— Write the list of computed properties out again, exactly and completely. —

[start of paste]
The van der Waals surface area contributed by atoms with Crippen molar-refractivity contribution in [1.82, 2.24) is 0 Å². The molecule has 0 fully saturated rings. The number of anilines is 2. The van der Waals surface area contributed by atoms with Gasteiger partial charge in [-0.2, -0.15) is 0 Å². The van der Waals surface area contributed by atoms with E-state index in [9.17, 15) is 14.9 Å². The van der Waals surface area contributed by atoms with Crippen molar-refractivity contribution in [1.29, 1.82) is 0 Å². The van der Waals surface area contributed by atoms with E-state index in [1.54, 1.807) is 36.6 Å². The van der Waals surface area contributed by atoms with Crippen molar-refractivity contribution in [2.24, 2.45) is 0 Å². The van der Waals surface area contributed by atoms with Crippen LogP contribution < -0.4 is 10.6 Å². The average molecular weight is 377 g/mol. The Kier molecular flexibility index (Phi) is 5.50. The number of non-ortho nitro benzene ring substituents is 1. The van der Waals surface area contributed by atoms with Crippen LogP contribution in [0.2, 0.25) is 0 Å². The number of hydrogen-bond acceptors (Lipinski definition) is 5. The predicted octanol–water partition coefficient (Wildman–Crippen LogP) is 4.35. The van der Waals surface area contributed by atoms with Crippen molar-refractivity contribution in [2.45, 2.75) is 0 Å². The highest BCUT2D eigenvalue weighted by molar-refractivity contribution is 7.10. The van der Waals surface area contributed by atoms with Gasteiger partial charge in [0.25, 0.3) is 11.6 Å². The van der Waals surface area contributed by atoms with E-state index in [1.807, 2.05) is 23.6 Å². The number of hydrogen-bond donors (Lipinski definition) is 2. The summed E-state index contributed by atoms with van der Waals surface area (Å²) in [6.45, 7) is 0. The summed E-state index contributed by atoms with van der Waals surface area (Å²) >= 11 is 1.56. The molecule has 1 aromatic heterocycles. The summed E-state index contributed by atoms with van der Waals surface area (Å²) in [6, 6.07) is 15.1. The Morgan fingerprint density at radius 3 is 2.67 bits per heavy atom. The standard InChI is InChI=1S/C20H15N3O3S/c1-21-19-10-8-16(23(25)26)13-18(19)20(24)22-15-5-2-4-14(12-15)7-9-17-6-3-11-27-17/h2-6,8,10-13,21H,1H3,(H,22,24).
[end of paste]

The van der Waals surface area contributed by atoms with Crippen molar-refractivity contribution in [1.82, 2.24) is 0 Å². The molecule has 0 fully saturated rings. The number of anilines is 2. The van der Waals surface area contributed by atoms with Gasteiger partial charge in [-0.2, -0.15) is 0 Å². The van der Waals surface area contributed by atoms with E-state index in [9.17, 15) is 14.9 Å². The van der Waals surface area contributed by atoms with Crippen molar-refractivity contribution in [1.29, 1.82) is 0 Å². The van der Waals surface area contributed by atoms with E-state index in [1.54, 1.807) is 36.6 Å². The van der Waals surface area contributed by atoms with Crippen molar-refractivity contribution in [2.24, 2.45) is 0 Å². The van der Waals surface area contributed by atoms with Crippen LogP contribution < -0.4 is 10.6 Å². The average molecular weight is 377 g/mol. The Kier molecular flexibility index (Phi) is 5.50. The number of non-ortho nitro benzene ring substituents is 1. The van der Waals surface area contributed by atoms with Crippen LogP contribution in [0.2, 0.25) is 0 Å². The number of hydrogen-bond acceptors (Lipinski definition) is 5. The predicted octanol–water partition coefficient (Wildman–Crippen LogP) is 4.35. The van der Waals surface area contributed by atoms with Crippen molar-refractivity contribution in [2.45, 2.75) is 0 Å². The highest BCUT2D eigenvalue weighted by molar-refractivity contribution is 7.10. The van der Waals surface area contributed by atoms with Gasteiger partial charge in [0.25, 0.3) is 11.6 Å². The van der Waals surface area contributed by atoms with E-state index in [1.807, 2.05) is 23.6 Å². The number of hydrogen-bond donors (Lipinski definition) is 2. The summed E-state index contributed by atoms with van der Waals surface area (Å²) in [6.45, 7) is 0. The summed E-state index contributed by atoms with van der Waals surface area (Å²) >= 11 is 1.56. The molecule has 1 aromatic heterocycles. The summed E-state index contributed by atoms with van der Waals surface area (Å²) in [6, 6.07) is 15.1. The Morgan fingerprint density at radius 3 is 2.67 bits per heavy atom. The standard InChI is InChI=1S/C20H15N3O3S/c1-21-19-10-8-16(23(25)26)13-18(19)20(24)22-15-5-2-4-14(12-15)7-9-17-6-3-11-27-17/h2-6,8,10-13,21H,1H3,(H,22,24).